Charles Lamb and the Difficulties of Praising God in an Age of Plenty

In his 1823 essay, “Grace before Meat,” the writer and poet Charles Lamb reflected on the awkwardness with which his fellow Englishmen utter benedictions before meals. Can the well-to-do, he wondered, really offer such prayers properly when they live without fear of going hungry? Ephraim Fruchter appreciates Lamb’s point, yet argues that the question yields different results when applied to the Jewish blessings said before and after eating, and the attitudes that underpin them:

For one thing, blessings over food are not merely proclamations of thanks; they also serve as the redemption of heavenly property (Talmud, Tracate B’rakhot 35a). Regardless of the intensity of one’s personal gratitude in any particular moment, there remains a requirement to receive permission prior to partaking.

Jewish tradition, moreover, has a ready answer to the following challenge, which Lamb poses at the beginning of his essay:

It is not otherwise easy to be understood, why the blessing of food—the act of eating—should have had a particular expression of thanksgiving annexed to it, distinct from that implied and silent gratitude with which we are expected to enter upon the enjoyment of the many other various gifts and good things of existence. I own that I am disposed to say grace upon twenty other occasions in the course of the day besides my dinner. I want a form for setting out upon a pleasant walk, for a moonlight ramble, for a friendly meeting, or a solved problem. Why have we none for books, these spiritual repasts—a grace before Milton—a grace before Shakespeare—a devotional exercise proper to be said before reading the Fairy Queen?

By contrast, Fruchter points out, the Talmud indeed mandates blessings for all sorts of other experiences, from enjoying fragrant smells to seeing a rainbow. And although there is no blessing for the reading of Milton, there is one to be said before Torah study. “Finally,” Fruchter notes, Lamb’s preference for “occasional heroic piety runs counter to the Jewish approach,” which instead values above all the more modest “daily effort of those who care, which preserves the continued presence of God.”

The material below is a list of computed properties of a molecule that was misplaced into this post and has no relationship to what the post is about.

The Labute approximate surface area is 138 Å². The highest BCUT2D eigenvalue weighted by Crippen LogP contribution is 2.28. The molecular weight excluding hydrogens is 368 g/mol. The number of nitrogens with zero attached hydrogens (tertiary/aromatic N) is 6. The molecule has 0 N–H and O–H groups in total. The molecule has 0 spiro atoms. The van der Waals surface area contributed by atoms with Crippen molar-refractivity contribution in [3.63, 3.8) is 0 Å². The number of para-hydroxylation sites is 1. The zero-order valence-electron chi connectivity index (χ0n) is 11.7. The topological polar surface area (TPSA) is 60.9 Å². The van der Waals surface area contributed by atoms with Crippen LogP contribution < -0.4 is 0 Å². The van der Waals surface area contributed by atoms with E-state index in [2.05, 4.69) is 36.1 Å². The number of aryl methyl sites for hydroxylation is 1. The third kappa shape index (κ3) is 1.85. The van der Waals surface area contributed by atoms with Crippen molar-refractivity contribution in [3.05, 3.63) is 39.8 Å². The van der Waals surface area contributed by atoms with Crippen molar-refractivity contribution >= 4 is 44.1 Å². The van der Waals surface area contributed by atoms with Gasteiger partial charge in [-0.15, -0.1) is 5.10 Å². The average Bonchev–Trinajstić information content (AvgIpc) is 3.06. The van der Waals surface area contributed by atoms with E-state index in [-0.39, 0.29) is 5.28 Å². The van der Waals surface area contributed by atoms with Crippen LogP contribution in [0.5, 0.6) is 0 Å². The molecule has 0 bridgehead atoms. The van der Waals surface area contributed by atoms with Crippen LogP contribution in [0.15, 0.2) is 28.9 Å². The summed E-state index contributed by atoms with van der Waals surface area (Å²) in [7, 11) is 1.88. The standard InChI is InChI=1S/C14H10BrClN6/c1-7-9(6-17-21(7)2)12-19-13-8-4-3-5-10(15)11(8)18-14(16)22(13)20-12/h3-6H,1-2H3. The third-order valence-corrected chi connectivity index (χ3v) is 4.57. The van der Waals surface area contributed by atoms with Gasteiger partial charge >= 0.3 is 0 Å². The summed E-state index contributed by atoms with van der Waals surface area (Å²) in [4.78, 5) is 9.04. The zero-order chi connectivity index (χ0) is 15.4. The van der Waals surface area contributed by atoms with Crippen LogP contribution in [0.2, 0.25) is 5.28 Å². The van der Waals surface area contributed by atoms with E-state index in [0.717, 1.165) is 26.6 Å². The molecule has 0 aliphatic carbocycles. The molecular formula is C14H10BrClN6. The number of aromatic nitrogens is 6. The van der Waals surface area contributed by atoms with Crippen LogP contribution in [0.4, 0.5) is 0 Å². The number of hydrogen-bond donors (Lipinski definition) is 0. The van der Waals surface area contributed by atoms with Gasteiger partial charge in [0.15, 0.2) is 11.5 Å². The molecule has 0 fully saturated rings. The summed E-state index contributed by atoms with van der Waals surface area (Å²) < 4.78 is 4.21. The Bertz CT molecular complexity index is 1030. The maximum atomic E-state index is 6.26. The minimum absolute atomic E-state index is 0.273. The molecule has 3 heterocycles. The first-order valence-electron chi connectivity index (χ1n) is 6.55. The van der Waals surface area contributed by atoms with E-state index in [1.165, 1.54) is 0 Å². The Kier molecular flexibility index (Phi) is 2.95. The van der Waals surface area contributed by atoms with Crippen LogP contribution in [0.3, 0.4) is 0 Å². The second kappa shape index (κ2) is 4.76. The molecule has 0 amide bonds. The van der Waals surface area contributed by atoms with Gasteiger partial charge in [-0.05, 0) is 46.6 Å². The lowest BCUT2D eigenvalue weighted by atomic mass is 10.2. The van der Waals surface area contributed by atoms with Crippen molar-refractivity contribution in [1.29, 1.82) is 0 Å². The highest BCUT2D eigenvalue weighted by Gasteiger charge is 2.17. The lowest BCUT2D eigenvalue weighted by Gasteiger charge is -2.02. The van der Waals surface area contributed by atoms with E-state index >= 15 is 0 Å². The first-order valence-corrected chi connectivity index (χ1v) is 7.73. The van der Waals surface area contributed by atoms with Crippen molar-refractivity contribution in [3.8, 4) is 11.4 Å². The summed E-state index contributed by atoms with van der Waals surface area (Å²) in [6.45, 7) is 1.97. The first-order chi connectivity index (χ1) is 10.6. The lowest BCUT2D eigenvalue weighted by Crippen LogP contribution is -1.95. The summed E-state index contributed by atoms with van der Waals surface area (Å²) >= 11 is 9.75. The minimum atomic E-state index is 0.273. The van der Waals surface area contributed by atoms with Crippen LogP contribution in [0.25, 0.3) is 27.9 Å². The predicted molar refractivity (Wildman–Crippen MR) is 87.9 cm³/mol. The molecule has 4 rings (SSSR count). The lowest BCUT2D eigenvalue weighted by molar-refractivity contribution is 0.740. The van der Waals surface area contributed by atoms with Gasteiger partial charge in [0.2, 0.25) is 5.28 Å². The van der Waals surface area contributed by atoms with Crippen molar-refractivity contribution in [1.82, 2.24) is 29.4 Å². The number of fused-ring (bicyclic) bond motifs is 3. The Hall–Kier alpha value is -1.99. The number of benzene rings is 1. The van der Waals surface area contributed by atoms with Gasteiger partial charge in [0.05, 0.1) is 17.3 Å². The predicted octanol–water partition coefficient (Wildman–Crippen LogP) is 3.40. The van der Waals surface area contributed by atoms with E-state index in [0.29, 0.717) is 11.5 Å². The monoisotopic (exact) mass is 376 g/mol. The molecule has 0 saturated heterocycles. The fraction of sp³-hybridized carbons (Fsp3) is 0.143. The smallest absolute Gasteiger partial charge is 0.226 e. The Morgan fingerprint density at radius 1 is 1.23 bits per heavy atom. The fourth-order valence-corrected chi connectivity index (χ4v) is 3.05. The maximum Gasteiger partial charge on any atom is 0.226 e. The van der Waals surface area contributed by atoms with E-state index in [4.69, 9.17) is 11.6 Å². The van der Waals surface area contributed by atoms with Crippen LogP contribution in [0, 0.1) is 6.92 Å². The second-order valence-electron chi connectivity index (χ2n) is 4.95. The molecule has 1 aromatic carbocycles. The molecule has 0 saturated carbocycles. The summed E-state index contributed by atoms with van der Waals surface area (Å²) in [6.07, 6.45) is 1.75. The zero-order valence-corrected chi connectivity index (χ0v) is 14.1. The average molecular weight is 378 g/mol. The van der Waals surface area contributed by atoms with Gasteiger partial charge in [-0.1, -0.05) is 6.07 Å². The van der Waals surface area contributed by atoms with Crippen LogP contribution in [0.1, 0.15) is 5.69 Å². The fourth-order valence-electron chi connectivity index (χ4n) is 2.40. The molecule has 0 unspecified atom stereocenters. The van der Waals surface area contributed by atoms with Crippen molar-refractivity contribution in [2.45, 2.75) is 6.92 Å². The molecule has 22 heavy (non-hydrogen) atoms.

Read more at Tradition

More about: Food, Judaism, Prayer

Why Egypt Fears an Israeli Victory in Gaza

While the current Egyptian president, Abdel Fattah el-Sisi, has never been friendly to Hamas, his government has objected strenuously to the Israeli campaign in the southernmost part of the Gaza Strip. Haisam Hassanein explains why:

Cairo has long been playing a double game, holding Hamas terrorists near while simultaneously trying to appear helpful to the United States and Israel. Israel taking control of Rafah threatens Egypt’s ability to exploit the chaos in Gaza, both to generate profits for regime insiders and so Cairo can pose as an indispensable mediator and preserve access to U.S. money and arms.

Egyptian security officials have looked the other way while Hamas and other Palestinian militants dug tunnels on the Egyptian-Gaza border. That gave Cairo the ability to use the situation in Gaza as a tool for regional influence and to ensure Egypt’s role in the Palestinian-Israeli conflict would not be eclipsed by regional competitors such as Qatar and Turkey.

Some elements close to the Sisi regime have benefited from Hamas control over Gaza and the Rafah crossing. Media reports indicate an Egyptian company run by one of Sisi’s close allies is making hundreds of millions of dollars by taxing Gazans fleeing the current conflict.

Moreover, writes Judith Miller, the Gaza war has been a godsend to the entire Egyptian economy, which was in dire straits last fall. Since October 7, the International Monetary Fund has given the country a much-needed injection of cash, since the U.S. and other Western countries believe it is a necessary intermediary and stabilizing force. Cairo therefore sees the continuation of the war, rather than an Israeli victory, as most desirable. Hassanein concludes:

Adding to its financial incentive, the Sisi regime views the Rafah crossing as a crucial card in preserving Cairo’s regional standing. Holding it increases Egypt’s relevance to countries that want to send aid to the Palestinians and ensures Washington stays quiet about Egypt’s gross human-rights violations so it can maintain a stable flow of U.S. assistance and weaponry. . . . No serious effort to turn the page on Hamas will yield the desired results without cutting this umbilical cord between the Sisi regime and Hamas.

Read more at Washington Examiner

More about: Egypt, Gaza War 2023, U.S. Foreign policy